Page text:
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Undo “git add”?

I made the mistake of running:

git add .

Which added important things such as .bashrc. Even though I run:

git rm .

When I run:

git push project master

Everything still is added. I've even reinstalled git, but I am still pestered by this. A solution I found was to start over and remove all the files from the commit. Are there any other things I could do to remove all the files from the commit?

marked as duplicate by ThiefMaster, sje397, Jimmy Cuadra, Mohit Deshpande, Cascabel Nov 16 '10 at 2:41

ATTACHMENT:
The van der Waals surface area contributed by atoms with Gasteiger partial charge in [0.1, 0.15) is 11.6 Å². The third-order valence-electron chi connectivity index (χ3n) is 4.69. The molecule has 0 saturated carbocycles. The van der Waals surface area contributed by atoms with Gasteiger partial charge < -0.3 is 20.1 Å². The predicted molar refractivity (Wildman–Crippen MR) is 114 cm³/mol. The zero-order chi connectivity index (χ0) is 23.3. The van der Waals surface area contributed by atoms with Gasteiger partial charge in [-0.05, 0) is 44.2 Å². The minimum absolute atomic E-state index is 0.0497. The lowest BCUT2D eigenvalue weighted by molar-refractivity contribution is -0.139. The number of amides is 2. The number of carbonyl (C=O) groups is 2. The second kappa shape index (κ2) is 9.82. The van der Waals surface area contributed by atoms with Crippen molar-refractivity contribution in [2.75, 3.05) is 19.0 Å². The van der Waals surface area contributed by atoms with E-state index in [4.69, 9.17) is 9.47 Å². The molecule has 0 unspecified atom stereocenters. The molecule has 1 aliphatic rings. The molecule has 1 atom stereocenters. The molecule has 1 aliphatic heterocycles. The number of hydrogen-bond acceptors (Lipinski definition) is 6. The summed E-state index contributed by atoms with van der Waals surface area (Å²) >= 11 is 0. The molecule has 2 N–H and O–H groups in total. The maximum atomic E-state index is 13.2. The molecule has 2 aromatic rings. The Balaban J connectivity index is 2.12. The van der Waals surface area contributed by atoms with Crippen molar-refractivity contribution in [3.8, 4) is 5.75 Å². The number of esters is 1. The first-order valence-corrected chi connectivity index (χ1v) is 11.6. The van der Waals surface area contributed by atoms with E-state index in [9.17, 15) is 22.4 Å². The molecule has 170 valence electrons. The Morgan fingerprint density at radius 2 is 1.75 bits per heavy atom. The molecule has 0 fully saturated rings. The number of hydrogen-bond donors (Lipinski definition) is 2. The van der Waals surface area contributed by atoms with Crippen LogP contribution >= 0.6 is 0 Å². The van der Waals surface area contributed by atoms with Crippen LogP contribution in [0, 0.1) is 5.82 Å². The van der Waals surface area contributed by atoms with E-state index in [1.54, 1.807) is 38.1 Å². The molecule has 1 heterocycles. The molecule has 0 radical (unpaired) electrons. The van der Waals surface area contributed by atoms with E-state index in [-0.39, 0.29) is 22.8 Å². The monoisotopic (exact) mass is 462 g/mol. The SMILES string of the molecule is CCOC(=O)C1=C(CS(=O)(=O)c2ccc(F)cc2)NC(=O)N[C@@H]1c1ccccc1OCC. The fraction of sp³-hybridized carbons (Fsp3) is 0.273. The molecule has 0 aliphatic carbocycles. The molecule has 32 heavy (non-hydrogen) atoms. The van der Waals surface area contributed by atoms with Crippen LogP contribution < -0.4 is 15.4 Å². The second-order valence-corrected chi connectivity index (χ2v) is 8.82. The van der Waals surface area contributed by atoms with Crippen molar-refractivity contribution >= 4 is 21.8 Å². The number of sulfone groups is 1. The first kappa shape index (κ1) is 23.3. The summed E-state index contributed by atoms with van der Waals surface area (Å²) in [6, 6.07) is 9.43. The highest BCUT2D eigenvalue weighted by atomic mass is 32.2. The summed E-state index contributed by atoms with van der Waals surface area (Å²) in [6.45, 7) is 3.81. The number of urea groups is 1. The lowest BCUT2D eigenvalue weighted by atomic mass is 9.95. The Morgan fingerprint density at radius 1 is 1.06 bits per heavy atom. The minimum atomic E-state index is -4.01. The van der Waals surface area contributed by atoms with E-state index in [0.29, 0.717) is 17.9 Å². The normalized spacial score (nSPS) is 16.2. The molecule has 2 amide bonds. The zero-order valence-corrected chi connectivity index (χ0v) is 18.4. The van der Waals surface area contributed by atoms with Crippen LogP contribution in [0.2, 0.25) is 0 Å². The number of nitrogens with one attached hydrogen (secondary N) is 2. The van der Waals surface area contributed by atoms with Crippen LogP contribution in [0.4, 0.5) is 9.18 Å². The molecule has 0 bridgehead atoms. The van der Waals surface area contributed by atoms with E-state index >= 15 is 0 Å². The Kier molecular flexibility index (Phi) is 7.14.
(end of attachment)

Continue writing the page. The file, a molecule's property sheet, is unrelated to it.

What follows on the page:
This question has been asked before and already has an answer. If those answers do not fully address your question, please ask a new question.

  • By the way, the "hard" way to solve it wouldn't have been re-installing git but deleting (rm -rf) your repository folder and cloning it again (assuming it's a clone of a remote repo). – ThiefMaster Nov 16 '10 at 2:18

You can use git reset to unstage changes, or even git reset --hard HEAD~ to blow away the most recent commit (careful with that one, it will not even keep your changes around.)

See http://git-scm.com/docs/git-reset

  • It doesn't work. How I know that is I ran git log --pretty=format: --name-status | cut -f2- | sort -u and it still displayed all of the files. – Mohit Deshpande Nov 16 '10 at 2:22
  • If your changes get pushed you've already committed them. – ThiefMaster Nov 16 '10 at 2:26

Use git reset.

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